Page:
Recently, ASU archaeology Professor Keith Kintigh and Founding Director Frank McManamon were interviewed by Alexandra Witze, a writer for the Archaeological Conservancy’s “American Archaeology” Magazine.  The Archaeological Conservancy is a non-profit organization whose mission is to identify, acquire and preserve significant archaeological sites in the U.S. That mission dovetails nicely with our mission at Digital Antiquity: to acquire, preserve and make accessible the digital data associated with archaeological research.  In the article, Frank and Keith recount the urgent need to upload digital archaeological data to repositories like tDAR.

Most archaeologists aren’t curating their digital data at public repositories like tDAR. Kintigh stressed that proper curation is more important than ever because now much of this information is, so to speak, “born digital” and exists in no other form. Without it, future generations of scientists won’t be able to reanalyze and synthesize the information and make fresh discoveries of their own. “It’s a tragedy that we’re not adequately capitalizing on the potential uses of the data,” he said.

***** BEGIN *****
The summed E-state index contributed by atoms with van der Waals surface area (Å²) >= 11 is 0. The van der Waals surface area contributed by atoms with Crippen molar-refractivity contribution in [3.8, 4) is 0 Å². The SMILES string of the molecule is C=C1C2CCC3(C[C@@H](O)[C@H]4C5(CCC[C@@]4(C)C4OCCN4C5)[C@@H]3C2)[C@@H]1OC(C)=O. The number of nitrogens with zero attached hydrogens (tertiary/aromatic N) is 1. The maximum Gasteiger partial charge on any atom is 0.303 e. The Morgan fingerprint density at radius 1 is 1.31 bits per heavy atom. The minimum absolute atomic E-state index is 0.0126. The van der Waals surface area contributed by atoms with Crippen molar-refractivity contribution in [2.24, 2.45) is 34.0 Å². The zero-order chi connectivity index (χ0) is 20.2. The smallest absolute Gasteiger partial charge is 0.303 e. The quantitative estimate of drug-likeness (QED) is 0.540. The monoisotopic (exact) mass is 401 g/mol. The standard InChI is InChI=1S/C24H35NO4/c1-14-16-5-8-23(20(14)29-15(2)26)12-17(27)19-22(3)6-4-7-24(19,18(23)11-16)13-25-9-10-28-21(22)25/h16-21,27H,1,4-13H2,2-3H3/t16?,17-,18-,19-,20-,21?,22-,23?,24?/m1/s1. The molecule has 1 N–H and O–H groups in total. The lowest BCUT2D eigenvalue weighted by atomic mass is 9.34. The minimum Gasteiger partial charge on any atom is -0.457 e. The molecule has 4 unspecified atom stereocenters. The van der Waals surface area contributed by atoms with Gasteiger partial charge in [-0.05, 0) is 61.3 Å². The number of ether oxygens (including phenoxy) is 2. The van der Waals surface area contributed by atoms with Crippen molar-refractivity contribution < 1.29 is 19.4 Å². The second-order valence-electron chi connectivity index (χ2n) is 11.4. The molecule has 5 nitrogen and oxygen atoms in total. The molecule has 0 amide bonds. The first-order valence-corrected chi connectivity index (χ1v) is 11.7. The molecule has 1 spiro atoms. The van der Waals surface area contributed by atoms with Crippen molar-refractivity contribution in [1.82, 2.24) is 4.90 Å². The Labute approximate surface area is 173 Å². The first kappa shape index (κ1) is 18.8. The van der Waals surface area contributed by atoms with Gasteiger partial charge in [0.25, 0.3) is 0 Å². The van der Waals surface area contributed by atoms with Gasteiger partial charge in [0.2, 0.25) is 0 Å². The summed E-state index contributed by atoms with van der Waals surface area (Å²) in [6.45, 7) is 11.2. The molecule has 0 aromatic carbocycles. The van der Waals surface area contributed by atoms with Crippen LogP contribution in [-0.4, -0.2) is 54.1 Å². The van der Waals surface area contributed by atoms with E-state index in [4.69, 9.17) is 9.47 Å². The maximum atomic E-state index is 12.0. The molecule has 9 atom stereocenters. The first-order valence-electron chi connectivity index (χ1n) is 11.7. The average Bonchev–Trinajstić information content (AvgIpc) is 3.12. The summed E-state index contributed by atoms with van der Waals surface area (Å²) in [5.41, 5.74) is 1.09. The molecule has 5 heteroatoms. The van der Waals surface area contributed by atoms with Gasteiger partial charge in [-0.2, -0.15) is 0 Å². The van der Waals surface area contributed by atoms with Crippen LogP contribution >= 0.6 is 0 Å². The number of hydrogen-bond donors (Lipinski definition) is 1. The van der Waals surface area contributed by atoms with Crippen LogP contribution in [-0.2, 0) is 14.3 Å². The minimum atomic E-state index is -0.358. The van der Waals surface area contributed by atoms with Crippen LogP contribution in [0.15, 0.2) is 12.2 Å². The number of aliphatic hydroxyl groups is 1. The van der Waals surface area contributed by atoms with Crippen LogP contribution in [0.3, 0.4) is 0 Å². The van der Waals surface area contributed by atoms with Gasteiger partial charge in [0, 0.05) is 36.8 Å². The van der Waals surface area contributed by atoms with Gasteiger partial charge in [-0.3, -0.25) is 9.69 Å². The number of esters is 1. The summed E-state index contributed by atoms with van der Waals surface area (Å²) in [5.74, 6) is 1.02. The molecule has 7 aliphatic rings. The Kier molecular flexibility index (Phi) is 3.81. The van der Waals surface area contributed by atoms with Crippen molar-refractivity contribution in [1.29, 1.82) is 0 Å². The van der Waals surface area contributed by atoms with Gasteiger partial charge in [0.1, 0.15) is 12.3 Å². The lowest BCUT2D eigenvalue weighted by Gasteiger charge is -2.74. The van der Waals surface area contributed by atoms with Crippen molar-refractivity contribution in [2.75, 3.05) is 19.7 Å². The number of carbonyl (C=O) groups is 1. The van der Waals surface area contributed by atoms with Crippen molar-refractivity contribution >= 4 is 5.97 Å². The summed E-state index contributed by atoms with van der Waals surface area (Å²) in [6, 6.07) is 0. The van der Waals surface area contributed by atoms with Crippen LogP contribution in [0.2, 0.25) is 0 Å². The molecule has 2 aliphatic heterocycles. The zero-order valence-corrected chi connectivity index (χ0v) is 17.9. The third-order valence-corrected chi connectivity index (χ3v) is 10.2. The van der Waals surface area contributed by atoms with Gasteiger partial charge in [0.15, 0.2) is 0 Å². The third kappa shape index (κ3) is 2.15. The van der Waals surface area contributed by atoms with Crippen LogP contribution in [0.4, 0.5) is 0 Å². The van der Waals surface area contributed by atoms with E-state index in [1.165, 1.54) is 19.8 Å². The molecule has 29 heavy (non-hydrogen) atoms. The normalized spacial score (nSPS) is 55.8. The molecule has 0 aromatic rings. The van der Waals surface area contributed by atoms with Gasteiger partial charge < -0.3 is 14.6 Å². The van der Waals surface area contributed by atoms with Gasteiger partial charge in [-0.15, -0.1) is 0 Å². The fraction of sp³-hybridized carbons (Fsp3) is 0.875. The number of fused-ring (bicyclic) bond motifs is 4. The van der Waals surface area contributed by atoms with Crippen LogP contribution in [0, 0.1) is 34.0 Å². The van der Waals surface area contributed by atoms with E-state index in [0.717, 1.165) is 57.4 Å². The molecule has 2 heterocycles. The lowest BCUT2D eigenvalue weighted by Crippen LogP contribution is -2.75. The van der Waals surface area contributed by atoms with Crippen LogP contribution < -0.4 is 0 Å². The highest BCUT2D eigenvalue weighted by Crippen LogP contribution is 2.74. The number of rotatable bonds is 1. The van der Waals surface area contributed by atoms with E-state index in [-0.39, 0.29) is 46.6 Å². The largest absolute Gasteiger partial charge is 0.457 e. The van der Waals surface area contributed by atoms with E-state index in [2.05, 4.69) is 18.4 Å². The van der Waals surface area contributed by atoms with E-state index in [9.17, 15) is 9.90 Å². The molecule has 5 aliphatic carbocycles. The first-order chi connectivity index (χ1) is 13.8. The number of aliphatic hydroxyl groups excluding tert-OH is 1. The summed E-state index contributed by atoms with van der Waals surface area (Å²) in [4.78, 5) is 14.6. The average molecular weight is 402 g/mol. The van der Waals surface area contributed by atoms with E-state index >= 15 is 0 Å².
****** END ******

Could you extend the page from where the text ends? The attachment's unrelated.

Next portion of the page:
This follows on the heels of a forthright article by Keith last fall in “The Conversation,” where he argued strongly that “agencies must ensure that the full digital record of their archaeological investigations is deposited in a recognized digital repository.” tDAR has worked effectively with a number of agencies (Dept. of Defense, Bureau of Land Management, and the Bureau of Reclamation, among others) to make archaeological information discoverable, accessible and preserved permanently for future use.

Check out the “Disappearing Data” article on the Archaeological Conservancy website.